But you would never have known it. This is a polished, high energy band with a class lyric/vocalist in Malika Tirolien and members who clearly love playing together. Leader Michael League (who has the greatest range of facial expressions I have ever seen in a guitarist, only the late Keith Moon could better him) told us on Sunday during their third gig that ‘people ask me what this band is about and I tell them its a cross between the blues,West African music and Led Zeppelin’. He also apologized for the current state of politics in the USA during each set, he’s clearly not a Trump supporter.
Each show had its own highlights. All three drummers synched beautifully as if they had been playing together for years not days, and most tracks were spiced up with dashes of fiery steel guitar from Roosevelt. This is snaky, grungy, syncopated roots music at its best and I believe this band has a great future. Certainly the best Western based band of the festival.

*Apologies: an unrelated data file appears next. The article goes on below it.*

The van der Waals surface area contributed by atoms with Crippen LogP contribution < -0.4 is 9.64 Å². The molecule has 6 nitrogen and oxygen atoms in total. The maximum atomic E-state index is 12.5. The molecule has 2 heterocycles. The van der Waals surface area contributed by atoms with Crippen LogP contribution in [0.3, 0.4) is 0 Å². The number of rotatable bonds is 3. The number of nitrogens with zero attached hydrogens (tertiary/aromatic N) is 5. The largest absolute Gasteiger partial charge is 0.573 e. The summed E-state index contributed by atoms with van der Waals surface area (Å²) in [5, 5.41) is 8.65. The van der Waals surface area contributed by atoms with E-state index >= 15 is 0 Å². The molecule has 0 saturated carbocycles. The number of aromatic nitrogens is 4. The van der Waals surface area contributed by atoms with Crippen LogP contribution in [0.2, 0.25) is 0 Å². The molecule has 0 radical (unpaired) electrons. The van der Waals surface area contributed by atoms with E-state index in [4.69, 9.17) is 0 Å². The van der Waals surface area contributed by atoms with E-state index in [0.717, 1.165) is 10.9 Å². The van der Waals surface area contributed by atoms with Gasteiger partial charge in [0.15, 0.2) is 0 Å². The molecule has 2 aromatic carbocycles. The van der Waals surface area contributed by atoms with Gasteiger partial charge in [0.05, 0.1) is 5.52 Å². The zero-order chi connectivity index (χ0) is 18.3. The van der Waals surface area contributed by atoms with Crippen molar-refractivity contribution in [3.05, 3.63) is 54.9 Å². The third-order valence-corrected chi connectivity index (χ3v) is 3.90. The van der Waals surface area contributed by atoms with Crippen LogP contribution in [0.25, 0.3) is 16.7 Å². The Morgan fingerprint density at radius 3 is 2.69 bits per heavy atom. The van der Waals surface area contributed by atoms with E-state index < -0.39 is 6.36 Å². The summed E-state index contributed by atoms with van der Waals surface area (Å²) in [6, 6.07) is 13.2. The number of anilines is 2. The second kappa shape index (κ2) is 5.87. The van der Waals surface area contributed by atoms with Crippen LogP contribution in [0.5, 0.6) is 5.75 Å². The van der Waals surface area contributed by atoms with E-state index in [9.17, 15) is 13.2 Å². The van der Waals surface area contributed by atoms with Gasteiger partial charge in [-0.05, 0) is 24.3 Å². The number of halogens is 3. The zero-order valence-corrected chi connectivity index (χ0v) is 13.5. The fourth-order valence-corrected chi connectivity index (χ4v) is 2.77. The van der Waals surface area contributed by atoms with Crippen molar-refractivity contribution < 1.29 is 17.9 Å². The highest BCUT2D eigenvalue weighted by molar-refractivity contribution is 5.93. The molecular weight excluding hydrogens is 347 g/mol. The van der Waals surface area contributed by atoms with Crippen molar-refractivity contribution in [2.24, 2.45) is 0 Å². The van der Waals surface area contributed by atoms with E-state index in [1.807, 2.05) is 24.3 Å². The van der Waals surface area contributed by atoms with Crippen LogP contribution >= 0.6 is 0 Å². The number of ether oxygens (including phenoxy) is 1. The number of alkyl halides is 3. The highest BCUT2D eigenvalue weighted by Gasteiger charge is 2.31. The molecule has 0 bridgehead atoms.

Canadian folk trio The East Pointers also qualify as one of the hits of the festival. These guys have played a lot of Aussie festivals and have perfected the art of getting the crowd onto their feet. About five minutes into the set and the whole audience is dancing.
The East Pointer combo of guitar, violin and banjo is designed to be infectious and looking around at all the happy faces confirmed that they have what it takes to make people feel good. A timely reminder that not all the action is confined to the bigger stages.
Highlights of the set were a very different version of David Bowies ‘Heroes’ featuring plaintive vocals and the evocative a cappella number ‘Blainey’s Laughing Eyes’ (two of the Pointers being ex lobster fishermen, this song is about a good friend lost overboard on a trawler) during there wasn’t a peep from the crowd. To have the whole audience in total silence at a big show like this shows a degree of major respect.
This was a looooong day. I foolishly wore shoes without gel inserts and my dogs were hurting. Dancing helped, standing was no fun, walking wasn’t too bad (although I started to get a nice little hip twinge).
More tomorrow. If I last that long.
Photos by Ian Fry.
Trebuchet’s 2017 Womadelaide archive can be read here.